US equity markets were flat to up 0.3% on Tuesday with mixed earning and talk of further progress in US/China trade negotiations earnings. Last week, bank earnings, China trade figures, and Energy M&A drove the markets along with the prospect of a US/China trade agreement. The Fed confirmed its dovish stance from earlier in the year and the ECB kept rates unchanged. 1Q19 earnings season has begun. All eyes were on the yield curve, which inverted briefly a few weeks ago, the US dollar and the global economy. Markets had their best quarter since 2009 in 1Q19. The Fed has ruled out rate increases for 2019 and plans to end QT in September. US oil prices reached new highs for the year with better DOE’s, oil rig count declines, and further evidence of OPEC production cuts. Earlier in the month, US and global economic data was somewhat weaker, inflation data was benign, and there were no updates on the US/China trade front all putting pressure on equity markets. Trade and the government shutdown, in addition to the overarching concern regarding global growth, lead markets in a risk-off mode in 4Q18. On Tuesday, Financials, Energy, and Industrial stocks lead the market while Real Estate, Healthcare and Utility stocks lagged. S&P 500 Energy was up 0.64% on the day, outperforming the S&P 500. Upstream and Midstream MLP’s underperformed the sector with rates moving higher. Concerns about upstream growth and pipeline overbuilding have put pressure on this space. The energy stocks recovered with oil and gas prices, outperforming the broader averages from late August, ‘18 until the second week of October. 3Q18 results for the Oil Field Service sector were mixed with outlooks discouraging. Most Refiners, Producers, and Majors results/guidance were more favourable. 4Q18 results for the oil service sector, while good, have been accompanied by gloomy outlooks. Subsequently OFS reporting has been poor. R&M earnings have beat consensus but also have been accompanied with poor 1Q19 outlooks. The Majors have posted solid results with some outlooks improving. E&P’s have reported a mixed bag to date along with lowering guidance on capex and production. The ten-year treasury yield rose to 2.59% and the dollar firmed, above the 50-day MA’s. S&P 500 earnings are expected to be up 9.2% for 2019 (17: +8.9%, 18: +23.0%, 19: 9.2%, 20: 11.3%). 4Q18 S&P 500 earnings growth was 17.9% 1Q19 consensus calls for 8.0% growth (down 0.6% sequentially). The S&P 500 Energy Sector earnings growth estimate is +86.9% in 2018 and -13.3% in 2019, followed by +29.3% growth in 2020. Oil had mostly traded above 50-day/50-week levels until October but dove below 200-day MA’s as OPEC-Plus increased production during the refinery turnaround season. Oil has recovered this year above this levels this year. Natural gas prices were mostly in the doldrums last year, pulling back to five-month lows in 3Q18 due to bearish storage data and mixed messages regarding capital discipline (SWN). Natural gas traded above 200-day level in November driven by last year’s storage deficit and positive comments from companies regarding capital discipline before collapsing again starting in December. Gas prices have been in the doldrums since and only now trade above the 200-day MA’s. The US dollar is near one-year highs despite the recent decline in interest rates. Comments from the Fed point to a pause in rate hikes for 2019 and an end to quantitative tightening in September. The ECB has reversed course becoming more accommodative while maintaining current rates until the end of the year. The BoE maintained rates given the current unease regarding Brexit.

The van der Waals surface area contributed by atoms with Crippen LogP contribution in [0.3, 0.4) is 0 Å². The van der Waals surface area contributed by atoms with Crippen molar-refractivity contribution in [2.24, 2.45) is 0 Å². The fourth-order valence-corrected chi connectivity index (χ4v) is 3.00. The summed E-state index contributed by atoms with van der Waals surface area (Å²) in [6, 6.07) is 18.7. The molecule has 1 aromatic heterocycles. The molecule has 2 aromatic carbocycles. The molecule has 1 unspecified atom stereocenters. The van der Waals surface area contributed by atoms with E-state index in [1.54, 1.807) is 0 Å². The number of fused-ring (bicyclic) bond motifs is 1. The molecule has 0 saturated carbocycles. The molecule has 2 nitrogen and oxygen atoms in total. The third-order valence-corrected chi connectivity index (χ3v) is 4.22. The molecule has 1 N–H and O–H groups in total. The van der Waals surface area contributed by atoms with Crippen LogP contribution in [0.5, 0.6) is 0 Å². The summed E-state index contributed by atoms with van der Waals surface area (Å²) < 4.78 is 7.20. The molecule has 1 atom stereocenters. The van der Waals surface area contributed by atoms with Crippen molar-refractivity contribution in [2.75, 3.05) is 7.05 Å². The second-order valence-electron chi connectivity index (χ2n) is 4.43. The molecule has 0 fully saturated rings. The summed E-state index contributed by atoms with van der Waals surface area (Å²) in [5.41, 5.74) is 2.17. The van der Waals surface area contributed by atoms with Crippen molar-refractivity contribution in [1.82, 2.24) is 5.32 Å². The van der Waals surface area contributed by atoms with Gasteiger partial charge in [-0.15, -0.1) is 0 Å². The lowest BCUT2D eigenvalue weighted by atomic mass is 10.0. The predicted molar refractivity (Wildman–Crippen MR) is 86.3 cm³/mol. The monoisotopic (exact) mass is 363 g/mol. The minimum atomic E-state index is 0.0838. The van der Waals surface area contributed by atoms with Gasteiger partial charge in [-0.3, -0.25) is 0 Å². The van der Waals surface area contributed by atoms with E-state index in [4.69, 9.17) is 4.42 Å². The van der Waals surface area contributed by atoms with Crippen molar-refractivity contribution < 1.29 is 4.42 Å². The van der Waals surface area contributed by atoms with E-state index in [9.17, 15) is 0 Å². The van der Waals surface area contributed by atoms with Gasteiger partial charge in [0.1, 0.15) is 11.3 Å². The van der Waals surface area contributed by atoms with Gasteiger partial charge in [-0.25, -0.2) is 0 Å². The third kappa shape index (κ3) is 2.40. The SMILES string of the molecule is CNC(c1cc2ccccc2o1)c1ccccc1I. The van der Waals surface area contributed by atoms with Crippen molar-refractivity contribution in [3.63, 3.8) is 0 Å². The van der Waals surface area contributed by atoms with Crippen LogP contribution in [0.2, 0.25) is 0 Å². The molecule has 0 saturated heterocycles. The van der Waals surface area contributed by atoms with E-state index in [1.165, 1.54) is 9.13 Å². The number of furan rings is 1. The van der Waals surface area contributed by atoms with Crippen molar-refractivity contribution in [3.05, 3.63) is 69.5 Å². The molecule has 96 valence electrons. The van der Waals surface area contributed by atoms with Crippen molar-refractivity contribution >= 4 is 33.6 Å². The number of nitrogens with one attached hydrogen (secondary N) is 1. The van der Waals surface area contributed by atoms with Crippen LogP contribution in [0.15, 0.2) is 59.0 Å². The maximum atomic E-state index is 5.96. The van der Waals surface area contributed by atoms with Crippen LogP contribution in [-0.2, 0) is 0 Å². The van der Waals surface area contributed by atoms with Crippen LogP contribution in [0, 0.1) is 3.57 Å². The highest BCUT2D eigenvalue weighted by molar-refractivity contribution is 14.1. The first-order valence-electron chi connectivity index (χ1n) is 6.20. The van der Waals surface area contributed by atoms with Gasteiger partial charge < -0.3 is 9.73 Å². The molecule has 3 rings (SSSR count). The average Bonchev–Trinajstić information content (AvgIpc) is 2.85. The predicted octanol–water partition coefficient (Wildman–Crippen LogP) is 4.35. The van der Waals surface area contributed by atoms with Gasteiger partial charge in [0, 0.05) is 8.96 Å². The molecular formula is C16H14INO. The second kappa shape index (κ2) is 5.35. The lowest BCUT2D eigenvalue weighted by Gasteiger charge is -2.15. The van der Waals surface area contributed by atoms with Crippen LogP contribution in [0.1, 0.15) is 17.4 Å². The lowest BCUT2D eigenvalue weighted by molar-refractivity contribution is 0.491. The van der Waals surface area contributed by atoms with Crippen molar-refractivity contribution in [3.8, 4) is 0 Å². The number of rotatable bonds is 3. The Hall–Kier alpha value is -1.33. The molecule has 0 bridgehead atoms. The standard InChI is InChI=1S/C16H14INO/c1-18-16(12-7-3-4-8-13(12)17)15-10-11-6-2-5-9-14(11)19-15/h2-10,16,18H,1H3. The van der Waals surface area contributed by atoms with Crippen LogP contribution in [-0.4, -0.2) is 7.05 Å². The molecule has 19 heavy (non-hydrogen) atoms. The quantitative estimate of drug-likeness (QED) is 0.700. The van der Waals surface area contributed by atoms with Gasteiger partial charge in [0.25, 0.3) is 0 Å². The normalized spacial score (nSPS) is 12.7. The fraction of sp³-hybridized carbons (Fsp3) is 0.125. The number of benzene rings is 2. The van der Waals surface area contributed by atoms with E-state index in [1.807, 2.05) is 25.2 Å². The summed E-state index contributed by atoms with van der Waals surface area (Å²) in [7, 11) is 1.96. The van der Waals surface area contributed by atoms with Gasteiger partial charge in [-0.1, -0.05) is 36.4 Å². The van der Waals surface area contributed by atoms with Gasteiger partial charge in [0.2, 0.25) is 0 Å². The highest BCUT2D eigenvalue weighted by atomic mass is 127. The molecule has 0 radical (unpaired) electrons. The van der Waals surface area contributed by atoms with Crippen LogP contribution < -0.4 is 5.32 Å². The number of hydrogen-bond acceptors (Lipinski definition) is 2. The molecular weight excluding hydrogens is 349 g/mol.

Energy Performance Previous Trading Day